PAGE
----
BRUCE SMITH with the Associated Press published an article in Myrtle Beach Sun News (Saturday, November 16, 2006) regarding the development around and preservation/protection of the famous 1400 year old Angel Oak Tree in the Johns Island area. The full article is pasted below:
“As growth creeps around the Angel Oak reputed to be 1,400 years old, plans for a new development of stores and homes will insure the future of both the ancient tree and a health center which has served Gullah residents of the sea islands for decades.
The 65-foot-high live oak, with a circumference of more than 25 feet, is the centerpiece of a small, 2-acre city park on rural Johns Island. The adjacent nonprofit Sea Island Health Care Corp. has provided everything from child care and low-income housing to health and nursing care since the civil rights era.
Sea Island had come on hard times in recent years but emerged bankruptcy a year ago when it sold 42 acres to the developer, Angel Oak Village LLC, for $3.5 million.
The developer agreed to treat the land gently and a conservation easement will create a buffer around the tiny park. The easement means that land can never be developed.
Then last summer, an additional agreement was reached allowing Sea Island to receive a portion of the profits from the development Angel Oak Village – a planned mixed-use community of multifamily homes and shops.
“I have been in the political arena for 30 years and I don’t know of any industry or development that has been gracious enough to do that,” said the Rev. McKinley Washington, a former state lawmaker who is president and chairman of the Sea Island board.
Buying the land helped put Sea Island on firm financial ground, said Robert DeMoura, a partner in Angel Oak Village.
“We felt now they are whole again, how do we make it so we can give something back to sea islands that effectively solidify their future?” he said.
“Like all nonprofit groups they operate on the edge,” he said, walking through the Angel Oak park. “What they are trying to do here on the barrier islands is a wonderful cause.”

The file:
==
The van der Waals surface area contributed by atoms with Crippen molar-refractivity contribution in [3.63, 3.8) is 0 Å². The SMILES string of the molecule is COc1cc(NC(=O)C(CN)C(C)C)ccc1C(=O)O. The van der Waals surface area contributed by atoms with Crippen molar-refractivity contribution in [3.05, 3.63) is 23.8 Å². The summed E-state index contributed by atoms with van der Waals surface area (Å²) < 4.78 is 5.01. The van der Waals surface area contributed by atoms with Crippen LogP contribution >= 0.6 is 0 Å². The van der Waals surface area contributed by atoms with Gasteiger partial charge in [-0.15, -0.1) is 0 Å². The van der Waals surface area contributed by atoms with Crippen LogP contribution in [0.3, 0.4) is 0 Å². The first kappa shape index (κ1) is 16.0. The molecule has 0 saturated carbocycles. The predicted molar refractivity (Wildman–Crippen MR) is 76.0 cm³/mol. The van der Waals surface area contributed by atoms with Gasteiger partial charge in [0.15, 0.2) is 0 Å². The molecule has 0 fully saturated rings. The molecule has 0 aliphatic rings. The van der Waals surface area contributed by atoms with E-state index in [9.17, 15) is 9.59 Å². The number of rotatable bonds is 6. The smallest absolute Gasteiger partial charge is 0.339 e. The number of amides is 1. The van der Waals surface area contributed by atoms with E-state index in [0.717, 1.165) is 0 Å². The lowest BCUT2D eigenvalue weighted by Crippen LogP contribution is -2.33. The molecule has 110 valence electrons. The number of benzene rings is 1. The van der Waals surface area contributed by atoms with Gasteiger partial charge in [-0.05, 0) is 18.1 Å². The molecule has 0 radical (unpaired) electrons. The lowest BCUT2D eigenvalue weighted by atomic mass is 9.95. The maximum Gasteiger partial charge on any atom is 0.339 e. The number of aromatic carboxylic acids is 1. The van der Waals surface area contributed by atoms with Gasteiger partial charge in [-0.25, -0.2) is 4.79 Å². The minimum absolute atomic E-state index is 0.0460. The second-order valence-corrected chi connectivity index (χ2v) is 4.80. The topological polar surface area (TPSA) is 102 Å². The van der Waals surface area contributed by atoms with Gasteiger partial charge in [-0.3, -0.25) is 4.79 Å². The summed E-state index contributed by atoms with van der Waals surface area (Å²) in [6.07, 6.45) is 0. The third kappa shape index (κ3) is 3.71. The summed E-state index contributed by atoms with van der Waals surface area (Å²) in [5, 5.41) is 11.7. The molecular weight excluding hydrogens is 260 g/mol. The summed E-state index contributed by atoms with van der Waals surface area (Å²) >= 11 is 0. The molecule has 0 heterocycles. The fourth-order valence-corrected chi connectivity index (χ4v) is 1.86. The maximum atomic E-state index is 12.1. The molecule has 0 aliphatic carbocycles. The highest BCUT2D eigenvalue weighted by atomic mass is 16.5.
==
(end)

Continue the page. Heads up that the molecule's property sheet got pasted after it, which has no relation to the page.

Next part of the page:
He said it is too early to tell exactly how much the profit agreement will generate for Sea Island. But Washington said “it will be a cushion and assurance for the corporation.”
Gullahs, descended from African slaves, settled on the isolated sea islands and coastal marsh areas along the Southeast coast. The culture is known as Geechee in Florida and Georgia and Gullah in the Carolinas.
The oak, in a glen with small gift shop nearby, shades 17,000 square feet. Locals like to say it is the oldest living thing east of the Mississippi River.
Mayor Joseph P. Riley Jr. said the city worked to protect both the tree and health center.
“Both are vitally important and both deserved protection and preservation,” he said.
Specifics of just what will be built in Angel Oak village will be worked out in the coming months. Initial plans allow for shops and 285 multifamily homes. Construction isn’t expected for a year or so.
The developers may also tie the park to other green spaces in the development through trails.
“We feel this is an opportunity to … effectively expand park and possibly incorporate some of the conservation land,” DeMoura said.
There was an initial debate over how wide the park buffer around the park should be.
“We were insistent that the development would not harm the Angel Oak but also not disturb the sense of peace and beauty you have standing under or near the Angel Oak,” Riley said.
The idea, the mayor said, is so visitors can enjoy the oak in the same way folks have done for centuries.
No one is exactly sure of the age of the Angel Oak, named for the family which owned it from colonial times through the middle of the last century.
You might have to cut the tree down to tell, but even then rot in the center of live oaks can make checking tree rings unreliable.
Fifteen years ago, the city acquired the oak for back taxes from its former owner who had estimated, based on a fallen limb, the tree to be 1,511 years old.
Although Charlestonians like a good story, experts say the tree is probably only a third of that. Charleston urban forester Danny Burbage has estimated the oak’s age at between 300 and 500 years.
As part of the plan the developers will use a hydrologist and arborist to make sure the development beyond the conservation buffers has no effect on the spreading oak.
“In the period of growth we are having in this region it is essential we don’t diminish natural treasures in the name of needed development,” Riley said.
On the Web:
Angel Oak Park: http://www.ci.charleston.sc.us/dept/content.aspx?nid1027
Sea Island Comprehensive Health Care Corporation: Healtghhttp://yp.bellsouth.com/sites/healthcare/index.html”
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